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The crowd cheered as the parade began with the organization whose color was pink.

They all bowed to the center box, where the mayor sat. Each group went to a section nearest their group and casually waited. They shared stories and drinks with the spectators who were within a foot of where they stood. They joked with each other and with the crowd, their fans chanting and playing songs.

Finally, the bull entered. I got nervous. These guys seemed totally unprepared to do anything except run. They did not seem prepared to challenge a bull, even a  young ones. This bull was big and fast.

Then, the first fighter strode to the center of the ring and began to provoke the bull. He got closer and closer to the bull, waving his cape, daring him to charge. The young man had polish and courage, which made his encounter with the bull mesmerizing. The bull was unpredictable.



As I watched the two in the ring, I was drawn in and began to feel the excitement that the town had come for. This wasn’t about blood. It was about style and fearlessness in the face of breathtaking odds. It was about physical and mental agility.  It was about valor and danger. The bull would act. The man would react. Finally, the bull charged. The man pirouetted out of the way, cape fluttering over the bull’s head. OLE!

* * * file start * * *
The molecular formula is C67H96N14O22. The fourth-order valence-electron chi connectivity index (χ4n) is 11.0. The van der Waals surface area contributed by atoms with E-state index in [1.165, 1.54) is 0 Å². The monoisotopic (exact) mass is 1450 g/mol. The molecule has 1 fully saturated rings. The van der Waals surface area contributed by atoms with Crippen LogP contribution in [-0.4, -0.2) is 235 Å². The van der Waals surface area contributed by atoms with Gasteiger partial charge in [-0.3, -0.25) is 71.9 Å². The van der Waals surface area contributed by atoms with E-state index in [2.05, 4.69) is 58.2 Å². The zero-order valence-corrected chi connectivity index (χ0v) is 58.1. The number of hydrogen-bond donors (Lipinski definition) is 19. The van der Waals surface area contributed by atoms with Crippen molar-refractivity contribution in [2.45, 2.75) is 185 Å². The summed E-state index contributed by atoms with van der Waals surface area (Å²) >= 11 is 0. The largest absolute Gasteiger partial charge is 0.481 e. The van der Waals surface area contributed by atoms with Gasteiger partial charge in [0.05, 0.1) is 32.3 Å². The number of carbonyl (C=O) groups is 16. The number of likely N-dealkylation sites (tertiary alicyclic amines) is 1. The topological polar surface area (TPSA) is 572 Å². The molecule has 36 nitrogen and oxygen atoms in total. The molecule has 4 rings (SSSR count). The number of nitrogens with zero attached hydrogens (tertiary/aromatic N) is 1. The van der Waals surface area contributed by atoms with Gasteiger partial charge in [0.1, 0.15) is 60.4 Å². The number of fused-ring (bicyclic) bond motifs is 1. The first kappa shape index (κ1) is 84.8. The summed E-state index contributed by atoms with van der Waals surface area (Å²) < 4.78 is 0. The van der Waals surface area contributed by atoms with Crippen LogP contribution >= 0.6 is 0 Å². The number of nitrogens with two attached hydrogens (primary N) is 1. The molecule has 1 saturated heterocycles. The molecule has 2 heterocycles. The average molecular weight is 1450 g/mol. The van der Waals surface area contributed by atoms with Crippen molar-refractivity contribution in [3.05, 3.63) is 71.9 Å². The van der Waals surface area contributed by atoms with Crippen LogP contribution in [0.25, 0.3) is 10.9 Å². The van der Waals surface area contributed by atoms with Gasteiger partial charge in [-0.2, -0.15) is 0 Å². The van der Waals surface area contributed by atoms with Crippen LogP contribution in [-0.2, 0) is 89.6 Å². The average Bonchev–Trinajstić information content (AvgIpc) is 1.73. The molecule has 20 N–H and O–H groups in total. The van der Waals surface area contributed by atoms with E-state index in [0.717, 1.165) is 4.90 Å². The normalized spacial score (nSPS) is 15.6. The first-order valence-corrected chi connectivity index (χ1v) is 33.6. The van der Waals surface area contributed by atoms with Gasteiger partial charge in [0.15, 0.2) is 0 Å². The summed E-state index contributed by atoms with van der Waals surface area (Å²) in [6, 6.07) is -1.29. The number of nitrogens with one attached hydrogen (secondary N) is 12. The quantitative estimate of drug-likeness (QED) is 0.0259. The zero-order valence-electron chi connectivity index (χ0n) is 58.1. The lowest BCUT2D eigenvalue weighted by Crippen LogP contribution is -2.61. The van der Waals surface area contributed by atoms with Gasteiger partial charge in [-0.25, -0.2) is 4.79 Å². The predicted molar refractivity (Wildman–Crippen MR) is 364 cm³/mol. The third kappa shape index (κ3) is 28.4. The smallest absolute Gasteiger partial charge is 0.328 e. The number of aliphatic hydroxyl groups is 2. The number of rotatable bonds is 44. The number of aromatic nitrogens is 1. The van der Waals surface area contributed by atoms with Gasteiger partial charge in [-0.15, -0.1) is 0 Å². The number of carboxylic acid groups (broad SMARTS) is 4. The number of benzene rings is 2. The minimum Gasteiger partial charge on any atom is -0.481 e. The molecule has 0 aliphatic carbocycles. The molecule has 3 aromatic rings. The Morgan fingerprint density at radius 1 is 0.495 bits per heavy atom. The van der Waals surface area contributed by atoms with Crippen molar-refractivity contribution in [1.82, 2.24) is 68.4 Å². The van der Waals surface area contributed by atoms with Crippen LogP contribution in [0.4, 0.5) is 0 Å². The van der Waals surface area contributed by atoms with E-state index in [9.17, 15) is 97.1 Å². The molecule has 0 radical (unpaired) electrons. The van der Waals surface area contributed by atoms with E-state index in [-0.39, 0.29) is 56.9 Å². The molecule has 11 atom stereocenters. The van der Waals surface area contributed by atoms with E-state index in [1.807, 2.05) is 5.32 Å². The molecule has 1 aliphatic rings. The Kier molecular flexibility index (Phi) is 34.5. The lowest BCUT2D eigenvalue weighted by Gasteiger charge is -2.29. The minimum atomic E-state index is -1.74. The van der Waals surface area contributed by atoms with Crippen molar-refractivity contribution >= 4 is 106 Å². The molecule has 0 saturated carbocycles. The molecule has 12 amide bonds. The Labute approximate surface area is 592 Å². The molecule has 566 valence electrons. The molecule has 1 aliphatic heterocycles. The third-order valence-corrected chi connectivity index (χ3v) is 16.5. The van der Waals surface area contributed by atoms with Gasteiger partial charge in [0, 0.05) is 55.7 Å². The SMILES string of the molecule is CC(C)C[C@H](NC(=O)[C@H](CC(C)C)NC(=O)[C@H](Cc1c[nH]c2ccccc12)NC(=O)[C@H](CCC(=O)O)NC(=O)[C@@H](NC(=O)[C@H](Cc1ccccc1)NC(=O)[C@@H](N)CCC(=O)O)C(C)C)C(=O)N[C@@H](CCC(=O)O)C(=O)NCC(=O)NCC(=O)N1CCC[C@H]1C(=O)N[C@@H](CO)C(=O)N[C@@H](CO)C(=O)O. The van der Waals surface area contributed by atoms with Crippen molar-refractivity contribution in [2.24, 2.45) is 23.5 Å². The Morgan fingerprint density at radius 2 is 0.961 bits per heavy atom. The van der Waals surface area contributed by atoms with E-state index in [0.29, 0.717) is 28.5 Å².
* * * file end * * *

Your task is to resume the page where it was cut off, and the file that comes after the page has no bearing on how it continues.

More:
Again and again, closer and closer, the young man teased and taunted.  He stared at the bull with an intensity that silenced the crowd. He moved out of the way just enough to brush the sleek black hair of the passing bull.

The young man stayed in the ring for a long time,  gracefully moving aside, sweeping the cape over the bull’s back. When his time was up, he accepted the applause of the spectators. No killing, no poking. No gory ending.

And so it went. Old men showed that they, too, had style and courage.


Young women – didn’t I mention women? –  showed their exuberance and daring.


And, although there were some close encounters . . .




. . . everyone walked away to the sounds of cheering crowds made up of friends, family and neighbors (and pilgrims). There were no attempts to harm the bull in any way, And people cheered the bull, also.

Here is what I learned. I learned that there are more ways to “fight” bulls than I had suspected. What I thought of as bull fighting is more like a game of “chicken” played with a bull instead of a car and with flair and panache.

I still do not want to see a bull getting killed. I do not like to watch boxing. And I understand hunting, but I wouldn’t enjoy it.

But I learned to not be so quick to judge the cultural norms of others. Between black and white, there are many shades of gray.